my mission is to encourage cycling in any and all forms. i don’t usually ride in cycling garb, although i do occasionally. i try to make cycling very approachable. my everyday bike is quite modest, my clothes are plain, and i try to smile and wave to everyone on a bike. i try to help anyone with bike troubles. i am still pretty fast, and i can chase down almost any “cyclist” that tries to pass me with out saying “hi”.

One comment on: bike envy

  1. Shannon
    Reply

    Ha ha ha! It is so good to read such a post! I always feel a little embarrassed about my bike…and it is freaking BRAND. NEW! I started training last February for my first sprint triathlon. I am a swimmer. Been swimming since I was 4…which makes that a pretty freaking long time at this point! LOL! I knew that I knew how to ride a bike, and so, I just needed to focus on the running part. I told myself that, if I could run a 10K race in March ’09 without stopping, that I would see if my husband would buy me a bike so I could do some training AND triathlons. He agreed that if I could dedicate myself to a 10K that I could get a bike.

    He bought me a bike much nicer than we could afford, but it is just a hybrid. It is not a road bike. It is not a tri bike. It does not have aerobars. I don’t even have a cage on it for a water bottle (cause I’m too chicken to let go of either handle bar long enough to get a drink-LOL). We could not afford the $700 that he spent on that bike for me. I am proud of it. I am thankful that he was willing to spend that much money on it for something that was just an extra-curricular activity for me.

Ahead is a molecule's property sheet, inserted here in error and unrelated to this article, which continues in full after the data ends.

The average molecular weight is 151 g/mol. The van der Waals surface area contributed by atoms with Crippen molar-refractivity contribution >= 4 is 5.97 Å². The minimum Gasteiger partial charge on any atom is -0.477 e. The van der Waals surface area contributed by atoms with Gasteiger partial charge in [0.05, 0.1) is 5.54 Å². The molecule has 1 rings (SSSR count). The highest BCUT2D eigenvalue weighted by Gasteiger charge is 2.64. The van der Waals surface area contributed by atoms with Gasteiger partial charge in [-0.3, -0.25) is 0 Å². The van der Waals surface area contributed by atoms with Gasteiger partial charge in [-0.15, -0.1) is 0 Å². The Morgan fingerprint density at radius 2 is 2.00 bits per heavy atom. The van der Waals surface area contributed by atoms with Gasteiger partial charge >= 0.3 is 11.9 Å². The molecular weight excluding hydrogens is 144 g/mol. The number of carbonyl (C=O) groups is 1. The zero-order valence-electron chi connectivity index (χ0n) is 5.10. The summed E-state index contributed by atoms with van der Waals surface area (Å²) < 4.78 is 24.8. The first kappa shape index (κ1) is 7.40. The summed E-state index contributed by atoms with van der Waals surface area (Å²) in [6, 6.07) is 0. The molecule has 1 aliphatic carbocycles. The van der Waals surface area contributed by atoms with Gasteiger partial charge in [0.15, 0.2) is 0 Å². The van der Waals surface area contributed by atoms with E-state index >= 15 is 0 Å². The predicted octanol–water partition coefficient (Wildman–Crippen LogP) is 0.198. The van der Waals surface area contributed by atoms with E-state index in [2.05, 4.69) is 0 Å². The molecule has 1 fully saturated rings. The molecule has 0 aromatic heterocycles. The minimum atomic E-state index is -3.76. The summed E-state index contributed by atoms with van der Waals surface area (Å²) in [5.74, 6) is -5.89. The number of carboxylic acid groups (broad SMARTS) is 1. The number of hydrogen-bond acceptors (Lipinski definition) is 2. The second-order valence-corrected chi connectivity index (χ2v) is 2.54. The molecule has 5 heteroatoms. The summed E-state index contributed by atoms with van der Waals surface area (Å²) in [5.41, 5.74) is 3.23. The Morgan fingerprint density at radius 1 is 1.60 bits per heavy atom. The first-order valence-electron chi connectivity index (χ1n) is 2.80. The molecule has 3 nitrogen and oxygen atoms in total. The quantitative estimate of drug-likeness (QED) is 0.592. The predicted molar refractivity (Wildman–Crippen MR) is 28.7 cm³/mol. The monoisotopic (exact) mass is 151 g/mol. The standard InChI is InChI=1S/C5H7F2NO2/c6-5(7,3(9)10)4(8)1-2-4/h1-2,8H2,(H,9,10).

However, when I race, I feel inferior. I feel like people judge you based on gear. I can’t compete like that. All of my training and efforts have been based on minimal gear…with 3 kids, I put everything towards their needs. My husband has graciously allowed me to spend money on gear as I really needed it, but nothing ever elaborate…and that is fine with me anyway.

    However, it is great to hear from someone that is an avid cyclist that the bike itself shouldn’t be an issue. I will not have a road or tri bike anytime soon. I have a very good friend who tells me that I am exerting twice the effort on my hybrid than I would on even a road bike. Yet, I don’t have the heart to tell my husband that my bike isn’t good enough…when he bought the best one that even then we couldn’t afford.

    Thanks for the reassurance that it doesn’t freaking matter! I’m out there (well, not right now cause I’m focused on my marathon…but I will return to the bike…soon) on my hybrid…and it gets me from point A to B…and for now, that’s all that matters! Thanks for this post…good to know there are still non-judgmental, non-bike snobs still out there!

    (PS-Sorry…the 5 bricks thing is a challenge for me! I’m wordy! What can I say?!?)